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A visual search asymmetry for novelty in the visual field based on sensory adaptation

Morgan, M. J. and Solomon, J. A. ORCID: 0000-0001-9976-4788 (2019). A visual search asymmetry for novelty in the visual field based on sensory adaptation. Attention, Perception and Psychophysics,

Abstract

The ability to detect sudden changes in the environment is important for survival. However, studies of “change blindness” have shown that image differences are hard to detect when a time delay or a mask is imposed between the different images. However, when sensory adaptation is permitted by accuratefixation, we find that change detection is not only possible but asymmetrical: a single changed target amongst 15 unchanging distractors is much easier to detect than a target defined by its lack of change. Although adaptation may selectively reduce the apparent contrast of unchanged objects, the asymmetry in “change salience” cannot be attributed to any such reduction because genuine reductions in target contrast increase, rather than decrease, target detectability. Analogous results preclude attribution to apparent differences between a) target onset and distractor onset and b) their temporal frequencies (both flickered at 7.5 Hz, minimizing afterimages). Our results demonstrate a hitherto underappreciated (or unappreciated) advantage conferred by low-level sensory adaptation: it automatically elevates the salience of previously absent objects.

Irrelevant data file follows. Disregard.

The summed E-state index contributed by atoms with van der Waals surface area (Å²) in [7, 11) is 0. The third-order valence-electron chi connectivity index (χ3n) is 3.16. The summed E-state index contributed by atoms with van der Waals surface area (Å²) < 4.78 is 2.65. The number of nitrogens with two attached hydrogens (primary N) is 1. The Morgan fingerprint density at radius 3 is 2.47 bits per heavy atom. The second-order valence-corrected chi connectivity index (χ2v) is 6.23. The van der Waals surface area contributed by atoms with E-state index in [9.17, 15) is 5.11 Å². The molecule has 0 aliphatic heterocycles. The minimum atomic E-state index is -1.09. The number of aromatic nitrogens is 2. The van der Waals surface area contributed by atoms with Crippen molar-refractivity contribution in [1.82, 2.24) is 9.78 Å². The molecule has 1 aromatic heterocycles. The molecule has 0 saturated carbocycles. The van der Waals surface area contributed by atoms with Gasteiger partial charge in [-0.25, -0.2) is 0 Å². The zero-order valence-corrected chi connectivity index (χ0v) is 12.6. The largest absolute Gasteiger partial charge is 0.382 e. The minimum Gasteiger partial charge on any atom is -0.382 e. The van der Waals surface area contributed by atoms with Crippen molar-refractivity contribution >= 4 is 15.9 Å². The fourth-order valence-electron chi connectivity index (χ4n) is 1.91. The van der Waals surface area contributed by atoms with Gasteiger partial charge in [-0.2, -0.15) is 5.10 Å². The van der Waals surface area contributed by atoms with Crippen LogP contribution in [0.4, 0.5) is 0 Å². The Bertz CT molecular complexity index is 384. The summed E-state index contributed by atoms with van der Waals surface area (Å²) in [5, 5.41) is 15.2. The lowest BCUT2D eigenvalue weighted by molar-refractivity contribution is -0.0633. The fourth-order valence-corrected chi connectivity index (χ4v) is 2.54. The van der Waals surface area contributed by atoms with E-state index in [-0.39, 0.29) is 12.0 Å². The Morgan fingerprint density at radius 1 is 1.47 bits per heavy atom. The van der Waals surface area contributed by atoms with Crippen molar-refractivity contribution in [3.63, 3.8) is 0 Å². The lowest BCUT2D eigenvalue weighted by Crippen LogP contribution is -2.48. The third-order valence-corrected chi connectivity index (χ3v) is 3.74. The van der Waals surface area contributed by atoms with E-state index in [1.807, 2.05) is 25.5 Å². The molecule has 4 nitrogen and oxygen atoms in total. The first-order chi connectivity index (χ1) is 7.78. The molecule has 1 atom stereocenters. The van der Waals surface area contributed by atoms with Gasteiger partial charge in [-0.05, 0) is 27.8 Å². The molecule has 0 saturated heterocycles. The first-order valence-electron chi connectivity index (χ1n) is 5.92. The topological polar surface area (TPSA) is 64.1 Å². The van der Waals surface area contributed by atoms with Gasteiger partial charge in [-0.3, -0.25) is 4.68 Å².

Publication Type: Article
Additional Information: This is a post-peer-review, pre-copyedit version of an article accepted for publication in published in Attention, Perception and Psychophysics. The final authenticated version is to be available online at: https://link.springer.com/journal/13414.
Departments: School of Health Sciences > Optometry & Visual Science
URI: http://openaccess.city.ac.uk/id/eprint/23240
[img] Text - Accepted Version
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